Theoretical morphology and development of flight feather vane asymmetry with experimental tests in parrots

Authors

  • Teresa J. Feo,

    Corresponding author
    1. Department of Ecology and Evolutionary Biology, Yale University, New Haven, Connecticut
    2. Peabody Museum of Natural History, Yale University, New Haven, Connecticut
    • Correspondence to: Teresa J. Feo, Department of Ecology and Evolutionary Biology, Yale University, 21 Sachem St, New Haven, CT 06511.

      E-mail: teresa.feo@yale.edu

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  • Richard O. Prum

    1. Department of Ecology and Evolutionary Biology, Yale University, New Haven, Connecticut
    2. Peabody Museum of Natural History, Yale University, New Haven, Connecticut
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  • The authors declare no conflict of interest.

ABSTRACT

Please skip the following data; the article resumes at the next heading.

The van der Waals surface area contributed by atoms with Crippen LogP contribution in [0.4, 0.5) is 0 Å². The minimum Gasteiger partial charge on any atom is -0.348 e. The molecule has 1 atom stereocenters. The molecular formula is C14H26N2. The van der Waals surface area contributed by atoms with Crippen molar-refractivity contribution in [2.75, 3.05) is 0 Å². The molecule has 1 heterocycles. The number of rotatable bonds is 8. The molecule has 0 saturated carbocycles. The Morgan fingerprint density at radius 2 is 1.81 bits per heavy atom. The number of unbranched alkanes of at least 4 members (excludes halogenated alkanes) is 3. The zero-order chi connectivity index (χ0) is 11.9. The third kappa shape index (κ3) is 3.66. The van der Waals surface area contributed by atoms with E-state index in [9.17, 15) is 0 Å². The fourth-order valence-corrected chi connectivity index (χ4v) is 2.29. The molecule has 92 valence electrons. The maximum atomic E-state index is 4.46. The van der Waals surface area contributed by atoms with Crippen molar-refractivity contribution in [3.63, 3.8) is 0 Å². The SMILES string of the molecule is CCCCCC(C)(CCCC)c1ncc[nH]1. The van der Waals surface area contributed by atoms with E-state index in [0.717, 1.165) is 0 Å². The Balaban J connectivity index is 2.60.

Asymmetry in flight feather vane width is a major functional innovation associated with the evolution of flight in the ancestors of birds. However, the developmental and morphological basis of feather shape is not simple, and the developmental processes involved in vane width asymmetry are poorly understood. We present a theoretical model of feather morphology and development that describes the possible ways to modify feather development and produce vane asymmetry. Our model finds that the theoretical morphospace of feather shape is redundant, and that many different combinations of parameters could be responsible for vane asymmetry in a given feather. Next, we empirically measured morphological and developmental model parameters in asymmetric and symmetric feathers from two species of parrots to identify which combinations of parameters create vane asymmetry in real feathers. We found that both longer barbs, and larger barb angles in the relatively wider trailing vane drove asymmetry in tail feathers. Developmentally, longer barbs were the result of an offset of the radial position of the new barb locus, whereas larger barb angles were produced by differential expansion of barbs as the feather unfurls from the tubular feather germ. In contrast, the helical angle of barb ridge development did not contribute to vane asymmetry and could be indicative of a constraint. This research provides the first comprehensive description of both the morphological and developmental modifications responsible for vane asymmetry within real feathers, and identifies key steps that must have occurred during the evolution of vane asymmetry. J. Exp. Zool. (Mol. Dev. Evol.) 322B: 240–255, 2014. © 2014 Wiley Periodicals, Inc.

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